Coca-Cola to the Rescue
The aforementioned "Everything You Always Wanted to Know About Sex" explains the various rumors that surround douching as a form of birth control. The book was released in 1969, and claimed that douching was the most commonly used form of birth control at the time. Lysol, chlorophyll, and even that blue liquid barbers put combs in were used immediately after intercourse in the hope of preventing pregnancy.
Sorry, folks. We now know that douching cannot rid the body of all of the 300 million sperm that are released during one encounter. Not even close. Through the '60s and '70s, the contraceptive douche of choice was a Coca-Cola. Back then, it came in 10-ounce glass bottles you could shake up and ... ahem ... insert to kill sperm. Like other douching liquids, it was ineffective and had nasty side effects. We now also know that sugar in the underpants zone is the quickest road to a yeast infection. Yikes! (Learn more about this area in 10 Things You Don't Know About Vaginas.)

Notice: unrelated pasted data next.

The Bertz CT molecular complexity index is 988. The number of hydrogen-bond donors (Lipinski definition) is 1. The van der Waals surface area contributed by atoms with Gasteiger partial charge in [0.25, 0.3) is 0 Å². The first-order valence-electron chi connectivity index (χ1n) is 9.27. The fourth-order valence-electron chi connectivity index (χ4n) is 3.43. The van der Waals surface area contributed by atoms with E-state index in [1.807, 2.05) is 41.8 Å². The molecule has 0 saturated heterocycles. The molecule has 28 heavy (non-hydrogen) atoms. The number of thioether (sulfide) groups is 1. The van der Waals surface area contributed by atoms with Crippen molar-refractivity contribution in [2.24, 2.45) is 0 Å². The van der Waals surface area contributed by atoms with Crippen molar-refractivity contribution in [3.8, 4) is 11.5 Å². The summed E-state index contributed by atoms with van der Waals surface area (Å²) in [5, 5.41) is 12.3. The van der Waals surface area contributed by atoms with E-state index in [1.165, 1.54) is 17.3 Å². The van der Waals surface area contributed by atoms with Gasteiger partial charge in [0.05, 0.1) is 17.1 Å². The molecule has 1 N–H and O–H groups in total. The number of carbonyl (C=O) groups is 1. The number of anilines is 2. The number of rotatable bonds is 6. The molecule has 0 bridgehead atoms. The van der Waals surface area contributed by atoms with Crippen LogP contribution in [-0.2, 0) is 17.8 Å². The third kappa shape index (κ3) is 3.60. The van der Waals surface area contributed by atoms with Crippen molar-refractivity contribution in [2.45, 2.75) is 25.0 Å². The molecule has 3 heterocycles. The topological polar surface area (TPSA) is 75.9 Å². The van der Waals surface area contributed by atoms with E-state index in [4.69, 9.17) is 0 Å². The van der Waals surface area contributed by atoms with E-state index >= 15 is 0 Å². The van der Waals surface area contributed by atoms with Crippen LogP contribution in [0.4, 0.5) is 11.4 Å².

But I Didn't…
No orgasm, no pregnancy? Yes, there are people who believe a woman cannot conceive if she didn't have an orgasm during sex. Surprisingly, there is some physiological basis for this. During orgasm, contractions can give the sperm a little boost toward the cervix.
The reality is that even if the sex is worse than average, more than a few swimmers can - and often do - find the cervix. It's not that far away. So, if you're thinking of passing on the orgasm in the hope of preventing pregnancy, please, enjoy yourself. This form of contraception just isn't good enough to merit the sacrifice.
In sex, as in everything, good information is the key to making smart choices. Starting a family need not be an accident, especially now that so much safe, effective contraception is available.